Christmas in the Dictionary
(completed articles only)
First Christmas Feature

Harriet Martineau and the Follen Family Christmas Tree

Harriet Martineau
During the holiday season of 1835 Harriet Martineau visited the household of Charles and Eliza Follen. She recorded a celebration which has been often hailed as the introduction of the Christmas tree into America. Follen, a Unitarian minister, was an immigrant from Germany, where Christmas trees had long been in use. Here is Martineau's record of the event, from Retrospect of Western Travel, vol. 2 (1838), pp. 178-179 (the Follen's are not mentioned by name; the only named character is their young son, Charley):

I was present at the introduction into the new country of the spectacle of the German Christmas-tree. My little friend Charley and three companions had been long preparing for this pretty show. The cook had broken her eggs carefully in the middle for some weeks past, that Charley might have the shells for cups; and these cups were gilded and coloured very prettily. I rather think it was, generally speaking, a secret out of the house; but I knew what to expect. It was a Newyear’s tree, however; for I could not go on Christmas-eve, and it was kindly settled that New-year’s-eve would do as well. More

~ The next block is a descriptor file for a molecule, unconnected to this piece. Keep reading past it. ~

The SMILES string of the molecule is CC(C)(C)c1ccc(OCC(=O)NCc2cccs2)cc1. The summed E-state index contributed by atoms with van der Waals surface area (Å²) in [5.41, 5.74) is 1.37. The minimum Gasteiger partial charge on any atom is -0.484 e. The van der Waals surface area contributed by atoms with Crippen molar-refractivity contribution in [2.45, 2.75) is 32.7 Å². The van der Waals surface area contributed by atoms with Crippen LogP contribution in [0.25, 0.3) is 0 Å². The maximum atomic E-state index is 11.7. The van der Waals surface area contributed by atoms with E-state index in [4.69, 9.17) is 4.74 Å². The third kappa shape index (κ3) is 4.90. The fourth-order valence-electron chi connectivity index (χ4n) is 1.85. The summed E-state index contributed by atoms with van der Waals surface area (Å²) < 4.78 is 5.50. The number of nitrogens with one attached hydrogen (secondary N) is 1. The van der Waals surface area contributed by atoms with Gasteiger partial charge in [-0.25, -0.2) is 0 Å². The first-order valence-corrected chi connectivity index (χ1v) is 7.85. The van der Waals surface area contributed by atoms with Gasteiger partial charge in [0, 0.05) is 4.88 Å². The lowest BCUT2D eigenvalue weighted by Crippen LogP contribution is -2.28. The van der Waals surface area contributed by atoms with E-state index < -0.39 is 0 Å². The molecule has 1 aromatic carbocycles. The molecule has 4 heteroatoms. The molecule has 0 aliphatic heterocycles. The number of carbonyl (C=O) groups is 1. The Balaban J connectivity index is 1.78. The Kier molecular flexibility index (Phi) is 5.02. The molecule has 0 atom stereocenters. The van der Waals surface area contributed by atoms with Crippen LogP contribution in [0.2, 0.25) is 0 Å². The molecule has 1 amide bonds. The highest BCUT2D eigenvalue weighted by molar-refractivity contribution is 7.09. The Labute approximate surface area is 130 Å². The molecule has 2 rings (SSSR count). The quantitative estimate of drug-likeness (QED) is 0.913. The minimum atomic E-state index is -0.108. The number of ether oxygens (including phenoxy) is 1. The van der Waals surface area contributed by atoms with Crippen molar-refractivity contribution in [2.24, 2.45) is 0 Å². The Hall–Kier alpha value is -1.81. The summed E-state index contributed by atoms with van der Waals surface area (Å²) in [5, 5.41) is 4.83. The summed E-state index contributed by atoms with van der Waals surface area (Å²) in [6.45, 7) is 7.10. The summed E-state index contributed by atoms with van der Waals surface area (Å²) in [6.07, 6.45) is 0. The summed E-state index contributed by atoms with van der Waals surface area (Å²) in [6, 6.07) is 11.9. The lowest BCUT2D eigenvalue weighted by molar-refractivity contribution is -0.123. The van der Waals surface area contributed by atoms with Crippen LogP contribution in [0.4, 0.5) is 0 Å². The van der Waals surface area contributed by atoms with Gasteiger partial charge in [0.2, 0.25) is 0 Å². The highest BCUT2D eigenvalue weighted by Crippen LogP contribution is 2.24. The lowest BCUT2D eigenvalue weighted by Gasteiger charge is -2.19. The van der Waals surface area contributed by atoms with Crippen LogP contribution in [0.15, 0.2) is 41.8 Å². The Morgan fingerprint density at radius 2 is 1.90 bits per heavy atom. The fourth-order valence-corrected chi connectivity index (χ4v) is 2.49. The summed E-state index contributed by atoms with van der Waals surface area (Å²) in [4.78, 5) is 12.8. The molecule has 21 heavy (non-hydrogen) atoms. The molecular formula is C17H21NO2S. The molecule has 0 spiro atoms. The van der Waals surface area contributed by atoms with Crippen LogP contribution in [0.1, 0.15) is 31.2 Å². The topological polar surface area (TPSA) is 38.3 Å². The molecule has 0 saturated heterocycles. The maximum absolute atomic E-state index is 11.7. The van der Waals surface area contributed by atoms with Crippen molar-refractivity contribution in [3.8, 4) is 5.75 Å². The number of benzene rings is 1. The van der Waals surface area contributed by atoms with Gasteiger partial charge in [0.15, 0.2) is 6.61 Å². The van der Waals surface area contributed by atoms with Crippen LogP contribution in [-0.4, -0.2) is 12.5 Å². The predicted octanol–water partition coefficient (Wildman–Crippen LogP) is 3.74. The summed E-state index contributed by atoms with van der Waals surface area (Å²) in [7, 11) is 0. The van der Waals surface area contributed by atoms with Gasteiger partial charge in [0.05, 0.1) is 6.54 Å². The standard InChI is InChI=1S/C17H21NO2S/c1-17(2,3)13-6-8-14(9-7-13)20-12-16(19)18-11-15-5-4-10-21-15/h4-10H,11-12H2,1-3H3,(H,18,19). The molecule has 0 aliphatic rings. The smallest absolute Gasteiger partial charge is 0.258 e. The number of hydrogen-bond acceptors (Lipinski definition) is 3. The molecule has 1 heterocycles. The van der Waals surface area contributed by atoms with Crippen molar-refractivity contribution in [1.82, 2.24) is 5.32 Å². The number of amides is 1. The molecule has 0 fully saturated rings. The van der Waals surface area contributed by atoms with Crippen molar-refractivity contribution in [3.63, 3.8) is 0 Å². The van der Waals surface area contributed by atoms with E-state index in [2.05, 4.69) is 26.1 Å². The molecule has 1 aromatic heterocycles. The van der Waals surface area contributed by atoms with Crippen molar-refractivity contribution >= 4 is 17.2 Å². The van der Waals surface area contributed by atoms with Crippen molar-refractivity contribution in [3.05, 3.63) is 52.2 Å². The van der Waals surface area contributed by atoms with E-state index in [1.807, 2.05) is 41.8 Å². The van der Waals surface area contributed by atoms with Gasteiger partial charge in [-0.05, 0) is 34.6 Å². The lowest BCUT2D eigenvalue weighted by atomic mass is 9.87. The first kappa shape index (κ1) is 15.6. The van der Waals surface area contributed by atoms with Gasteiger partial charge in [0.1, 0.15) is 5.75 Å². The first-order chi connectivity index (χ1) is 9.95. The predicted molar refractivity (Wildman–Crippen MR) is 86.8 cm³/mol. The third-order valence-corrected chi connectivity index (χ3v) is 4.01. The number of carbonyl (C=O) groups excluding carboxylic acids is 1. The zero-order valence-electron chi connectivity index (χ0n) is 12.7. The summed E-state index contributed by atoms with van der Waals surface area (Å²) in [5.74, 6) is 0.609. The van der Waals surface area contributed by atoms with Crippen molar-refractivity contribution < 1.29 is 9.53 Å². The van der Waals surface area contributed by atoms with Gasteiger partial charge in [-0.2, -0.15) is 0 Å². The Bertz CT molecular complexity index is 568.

Another Christmas Feature

Christmas Storms and Sunshine

by Elizabeth Gaskell

Elizabeeth Gaskell

Christmas Storms and Sunshine, a very early work of Elizabeth Gaskell, was first published in Howitt's Journal on January 1, 1848. The illness of the baby in the story is based upon her own experience with her daughter, Marianne. At the end of the year in which this little story appeared Gaskell's first novel Mary Barton was published. More

1908 postcard


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